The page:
At any rate, that's some of my internal process I've been going through while trying to write fiction the past couple days. So, today, I'm publishing another piece that I wrote a little while back. Even reading through it now, it sort of seems all over the place, but that makes a little sense since it was originally born out of a sort of literary pep talk I was trying to give myself at the time.
inhale, exhale (you're okay)
You said it. It’s done. It’s out. But somehow, it still feels almost as heavy as the first time. Or maybe it always does.
You inhale and tell yourself it’s okay. Then you exhale and let the silence tell you’re okay. Because the stillness isn’t tense. There’s no thickening of the air. Instead, the quiet invites you to continue telling your story.
So you inhale and tell yourself you’re okay, and you exhale and let the empty air affirm that you are indeed okay. Because there’s no hesitation. There’s no held breath, no ellipsis, no comma at the end of the sentence. For once, a period and its finality are comforting, because it means you’re okay.
Your emotions are okay. Your feelings are okay. Your desires and every unspoken thing are okay. And by extension, that means you are okay.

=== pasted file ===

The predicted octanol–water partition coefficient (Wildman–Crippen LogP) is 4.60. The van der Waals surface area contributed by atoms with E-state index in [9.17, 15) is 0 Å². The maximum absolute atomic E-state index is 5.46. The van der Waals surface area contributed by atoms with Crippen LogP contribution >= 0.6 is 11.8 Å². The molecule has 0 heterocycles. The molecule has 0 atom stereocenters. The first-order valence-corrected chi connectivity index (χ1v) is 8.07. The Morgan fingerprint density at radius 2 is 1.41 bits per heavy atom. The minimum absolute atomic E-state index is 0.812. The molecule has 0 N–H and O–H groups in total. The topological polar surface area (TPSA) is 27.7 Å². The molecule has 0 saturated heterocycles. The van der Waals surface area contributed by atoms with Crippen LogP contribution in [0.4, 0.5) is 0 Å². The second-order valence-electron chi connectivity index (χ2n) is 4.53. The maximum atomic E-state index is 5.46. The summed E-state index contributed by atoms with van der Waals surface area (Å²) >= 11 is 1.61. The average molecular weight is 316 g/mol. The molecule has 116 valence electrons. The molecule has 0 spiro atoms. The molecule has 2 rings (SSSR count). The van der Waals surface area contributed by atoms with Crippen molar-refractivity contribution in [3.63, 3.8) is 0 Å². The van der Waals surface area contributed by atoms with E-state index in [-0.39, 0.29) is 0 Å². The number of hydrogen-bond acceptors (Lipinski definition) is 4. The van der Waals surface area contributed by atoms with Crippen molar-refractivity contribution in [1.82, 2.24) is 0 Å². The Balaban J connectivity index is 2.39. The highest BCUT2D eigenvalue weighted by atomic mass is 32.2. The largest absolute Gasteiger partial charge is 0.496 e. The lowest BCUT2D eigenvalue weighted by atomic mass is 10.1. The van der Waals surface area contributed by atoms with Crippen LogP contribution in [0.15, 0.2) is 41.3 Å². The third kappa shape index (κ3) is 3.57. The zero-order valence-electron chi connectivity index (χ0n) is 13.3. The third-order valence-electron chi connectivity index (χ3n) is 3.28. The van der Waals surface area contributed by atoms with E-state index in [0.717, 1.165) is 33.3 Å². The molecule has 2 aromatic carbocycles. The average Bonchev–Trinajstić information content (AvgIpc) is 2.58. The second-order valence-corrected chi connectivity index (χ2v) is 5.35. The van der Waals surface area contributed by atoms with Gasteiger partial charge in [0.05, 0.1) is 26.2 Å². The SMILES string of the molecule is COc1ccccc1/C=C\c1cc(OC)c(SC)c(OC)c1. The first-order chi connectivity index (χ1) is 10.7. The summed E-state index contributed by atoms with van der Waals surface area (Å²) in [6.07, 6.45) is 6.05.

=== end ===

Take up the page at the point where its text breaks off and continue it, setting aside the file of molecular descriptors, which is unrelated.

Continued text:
So you inhale and exhale nervously.
But you’re still okay.
There are no arguments. There are no reasons. There’s no theological rhetoric or overspiritualization. There’s just stillness.
So you inhale and you exhale. You’re okay. Because there are no questions, no comments, no concerns. You’re just okay.
So you inhale and you exhale, letting it sink in, to the depths of your soul and being, something so fundamental, yet something so often misplaced.
You’re okay. You’re okay as a person, and your love is okay too, not bound by binary systems or arbitrary rules. And your heart is also okay, not strange or out of place because its love pulls you toward an identical set of chromosomes.
So you inhale and you exhale. You breathe it in deeply so that it settles in your lungs, so that it puts down roots, so that it fills every empty space of your being, so that it echoes within, constantly reminding you that after everything you’ve even been told:
The past couple days and rest of this week have been and are continuing to be pretty busy, which has been an additional struggle on top of the creative one for this 14 day writing challenge I've been putting myself through, trying to write something or publish something every day. I purposefully timed out this writing challenge to end just about the same time as I'm leaving for a trip, since I'm not sure if I'll have the time to continue publishing work while I'm gone, but hopefully this writing challenge will give me the creative boost I need to at least be storyboarding and brainstorming while I'm gone.
In order to keep myself in the fiction mindset, I've been outlining and storyboarding a bunch related to an older ongoing project that I'm still hoping to finish at some point in time, but I've also been going back to older pieces that I've written a while ago when fiction came a little easier to me, looking at the style, voice, and some of the themes I was working with to see what I can continue to channel into my current work and what I've grown out of.